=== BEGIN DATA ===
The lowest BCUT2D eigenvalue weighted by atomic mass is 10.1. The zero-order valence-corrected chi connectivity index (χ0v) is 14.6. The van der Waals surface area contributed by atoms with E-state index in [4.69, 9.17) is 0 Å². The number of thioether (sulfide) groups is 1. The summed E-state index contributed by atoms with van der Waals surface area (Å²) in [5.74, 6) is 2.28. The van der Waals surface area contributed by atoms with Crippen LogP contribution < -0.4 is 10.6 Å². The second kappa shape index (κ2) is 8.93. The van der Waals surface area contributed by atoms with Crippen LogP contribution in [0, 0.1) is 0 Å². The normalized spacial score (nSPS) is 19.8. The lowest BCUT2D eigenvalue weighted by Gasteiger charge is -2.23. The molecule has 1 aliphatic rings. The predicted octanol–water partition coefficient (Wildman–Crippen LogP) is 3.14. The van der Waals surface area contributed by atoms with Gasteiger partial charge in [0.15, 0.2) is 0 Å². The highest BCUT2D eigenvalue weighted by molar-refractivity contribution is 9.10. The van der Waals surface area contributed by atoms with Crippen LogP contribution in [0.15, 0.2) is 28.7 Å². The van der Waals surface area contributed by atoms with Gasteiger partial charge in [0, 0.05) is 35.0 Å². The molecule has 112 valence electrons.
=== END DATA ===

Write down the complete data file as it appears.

The lowest BCUT2D eigenvalue weighted by atomic mass is 10.1. The zero-order valence-corrected chi connectivity index (χ0v) is 14.6. The van der Waals surface area contributed by atoms with E-state index in [4.69, 9.17) is 0 Å². The number of thioether (sulfide) groups is 1. The summed E-state index contributed by atoms with van der Waals surface area (Å²) in [5.74, 6) is 2.28. The van der Waals surface area contributed by atoms with Crippen LogP contribution < -0.4 is 10.6 Å². The second kappa shape index (κ2) is 8.93. The van der Waals surface area contributed by atoms with Crippen LogP contribution in [0, 0.1) is 0 Å². The normalized spacial score (nSPS) is 19.8. The lowest BCUT2D eigenvalue weighted by Gasteiger charge is -2.23. The molecule has 1 aliphatic rings. The predicted octanol–water partition coefficient (Wildman–Crippen LogP) is 3.14. The van der Waals surface area contributed by atoms with Gasteiger partial charge in [0.15, 0.2) is 0 Å². The highest BCUT2D eigenvalue weighted by molar-refractivity contribution is 9.10. The van der Waals surface area contributed by atoms with Crippen LogP contribution in [0.15, 0.2) is 28.7 Å². The van der Waals surface area contributed by atoms with Gasteiger partial charge in [0, 0.05) is 35.0 Å². The molecule has 112 valence electrons.